HARRY SHAY, M.D.; EUGENE M. SCHLOSS, M.D.
A recent editorial,1 "Gastric Cancer and Ulcer," in The Journal of the American Medical Association, has this final paragraph:
. . . it would seem that the question of the percentage of gastric ulcers becoming malignant is purely academic, and the most important and practical issue underlying the whole problem is that there are no known criteria by which the clinician, the roentgenologist or the surgeon can decide definitely the exact nature of a given ulcer. Microscopic examination alone will reveal its true nature. The patient cares little whether he has a primary carcinomatous ulcer or a carcinoma-on-ulcer but is
SHAY H, SCHLOSS EM. A CONSIDERATION OF THE GASTRIC ULCER-CANCER PROBLEM: WITH THE REPORT OF A CASE OF ULCERATING CARCINOMA IN WHICH THE GASTRIC ACIDITY CHANGED FROM NORMAL TO ANACIDITY WHILE UNDER OBSERVATION(WITH THE REPORT OF A CASE OF ULCERATING CARCINOMA IN WHICH THE GASTRIC ACIDITY CHANGED FROM NORMAL TO ANACIDITY WHILE UNDER OBSERVATION*). Ann Intern Med. 1934;7:1218–1229. doi: 10.7326/0003-4819-7-10-1218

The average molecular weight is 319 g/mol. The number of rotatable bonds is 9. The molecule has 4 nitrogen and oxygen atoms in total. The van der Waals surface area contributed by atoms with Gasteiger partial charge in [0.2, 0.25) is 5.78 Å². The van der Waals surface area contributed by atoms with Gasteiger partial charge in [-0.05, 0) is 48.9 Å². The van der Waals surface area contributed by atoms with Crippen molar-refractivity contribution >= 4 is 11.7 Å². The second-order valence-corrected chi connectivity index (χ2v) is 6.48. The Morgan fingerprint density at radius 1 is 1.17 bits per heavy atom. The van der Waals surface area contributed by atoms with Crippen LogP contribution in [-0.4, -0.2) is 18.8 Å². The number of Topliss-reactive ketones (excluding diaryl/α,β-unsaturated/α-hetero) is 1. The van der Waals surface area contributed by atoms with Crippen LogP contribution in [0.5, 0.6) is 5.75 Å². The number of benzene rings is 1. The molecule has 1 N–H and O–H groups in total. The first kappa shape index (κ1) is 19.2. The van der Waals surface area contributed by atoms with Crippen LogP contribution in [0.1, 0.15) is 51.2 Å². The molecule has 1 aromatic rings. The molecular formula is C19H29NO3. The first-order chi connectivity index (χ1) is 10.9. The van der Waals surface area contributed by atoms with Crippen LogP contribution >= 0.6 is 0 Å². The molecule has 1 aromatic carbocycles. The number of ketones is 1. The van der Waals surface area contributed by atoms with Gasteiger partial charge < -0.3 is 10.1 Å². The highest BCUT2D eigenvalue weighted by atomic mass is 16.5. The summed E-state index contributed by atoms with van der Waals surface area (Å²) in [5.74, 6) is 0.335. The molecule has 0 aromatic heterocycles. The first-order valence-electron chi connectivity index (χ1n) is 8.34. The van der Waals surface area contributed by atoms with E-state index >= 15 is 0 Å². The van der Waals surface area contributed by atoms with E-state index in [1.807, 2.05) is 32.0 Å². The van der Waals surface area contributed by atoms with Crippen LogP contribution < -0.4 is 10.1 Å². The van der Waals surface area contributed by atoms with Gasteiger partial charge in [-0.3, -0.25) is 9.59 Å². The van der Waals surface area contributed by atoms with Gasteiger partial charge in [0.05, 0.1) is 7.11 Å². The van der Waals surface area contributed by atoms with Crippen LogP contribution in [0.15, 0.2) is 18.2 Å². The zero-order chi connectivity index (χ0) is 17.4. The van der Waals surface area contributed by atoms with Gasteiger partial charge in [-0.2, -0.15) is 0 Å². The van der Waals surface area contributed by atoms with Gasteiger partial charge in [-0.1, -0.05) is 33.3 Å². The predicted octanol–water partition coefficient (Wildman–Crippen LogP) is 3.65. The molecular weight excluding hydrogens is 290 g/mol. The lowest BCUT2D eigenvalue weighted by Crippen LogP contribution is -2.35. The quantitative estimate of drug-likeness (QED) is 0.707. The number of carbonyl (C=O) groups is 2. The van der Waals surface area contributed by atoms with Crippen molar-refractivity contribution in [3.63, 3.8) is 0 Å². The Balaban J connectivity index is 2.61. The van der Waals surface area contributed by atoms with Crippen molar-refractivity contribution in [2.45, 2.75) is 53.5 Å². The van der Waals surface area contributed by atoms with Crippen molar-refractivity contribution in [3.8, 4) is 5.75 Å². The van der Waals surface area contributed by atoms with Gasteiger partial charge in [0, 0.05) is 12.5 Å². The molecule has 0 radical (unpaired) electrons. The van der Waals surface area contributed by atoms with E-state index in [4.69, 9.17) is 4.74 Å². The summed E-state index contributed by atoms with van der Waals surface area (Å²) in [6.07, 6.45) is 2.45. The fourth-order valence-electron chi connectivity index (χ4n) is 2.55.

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Published: Ann Intern Med. 1934;7(10):1218-1229.
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